So it is, I think, that both the steps which have been taken have been unsatisfactory in their results. The Committee of Imperial Defence has in the past done, and is still now doing, an immense amount of very good work, but the scene has shifted and you want some other form of mechanism to carry on the good work they have so far done. The possibilities of a single Ministry, or Defence Organisation, call it what you like, are, of course, very great and, as far as I can see, it is the only alternative to the present system. We have tried to co-ordinate by getting a three-legged arrangement instead of a single one, and it does not work out. I do not really mind what you call this central controlling authority, whether a Central Control Board or a Ministry of Defence, but what I think is essential is that there should be some mechanism which has direct executive power and responsibility to this House. Short of that, you will never really get anywhere with it at all. Where there is direct divergence of opinion, as there must inevitably be between the three Services, those subjects will probably not be brought up at all and, if they are, they will be compromised and shelved and pushed out of the way, and it is exactly those subjects which are really most vital to the whole concern.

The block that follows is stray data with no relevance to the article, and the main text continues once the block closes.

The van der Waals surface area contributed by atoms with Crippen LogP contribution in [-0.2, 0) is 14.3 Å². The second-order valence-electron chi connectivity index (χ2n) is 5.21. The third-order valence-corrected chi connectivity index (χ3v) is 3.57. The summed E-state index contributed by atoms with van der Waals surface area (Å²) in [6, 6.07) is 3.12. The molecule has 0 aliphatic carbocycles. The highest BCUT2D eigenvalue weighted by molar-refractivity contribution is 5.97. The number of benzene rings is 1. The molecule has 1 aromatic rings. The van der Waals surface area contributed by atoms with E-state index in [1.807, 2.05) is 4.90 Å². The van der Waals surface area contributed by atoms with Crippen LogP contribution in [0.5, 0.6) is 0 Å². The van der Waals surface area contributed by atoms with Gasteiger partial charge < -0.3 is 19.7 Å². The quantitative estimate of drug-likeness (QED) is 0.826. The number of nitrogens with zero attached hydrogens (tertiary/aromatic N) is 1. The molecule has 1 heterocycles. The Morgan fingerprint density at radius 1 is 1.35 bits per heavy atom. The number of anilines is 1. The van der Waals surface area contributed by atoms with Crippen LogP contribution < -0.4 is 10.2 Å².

The right hon. Gentleman the Member for Carnarvon Boroughs (Mr. Lloyd George) mentioned the case of the Air as between the Army and the Navy. That dissention in minor form continues to this day. The Navy does not think it has enough air, or has enough control over the air it has, and so on, and unless you have some executive power which can, if necessary, force the three into one mould in order to ensure united and common action, you will never get the results you ought to achieve from the vast sums the hon. and gallant Member for Montrose says we are spending. The main objection that has been raised to this mechanism has always been, as I understand it, that no one man can handle it and that no single Department can look after the three Forces. It is clear that a Defence Ministry must, as I see it, be directly under the Prime Minister, because he alone, as he says himself, has the full knowledge that is necessary to grasp all the subjects which directly and in practice affect the drawing up of schemes of defence. One of the greatest disadvantages of the present system, both in the Services and in the Government Departments, is the impossibility of an overladen Cabinet maintaining close touch with policy and getting to understand what is going on. What the right hon. Gentleman the Member for Carnarvon Boroughs has said has an enormous amount in it, that there should be some form of War Cabinet investigating this and other subjects of a similar character in order to draw the results up to some pivotal height where they can be dealt with. As it is, there is the day to day routine work and it is almost impossible for those responsible, who have this vast work to carry out, too, to separate the important elements from the work that is going on.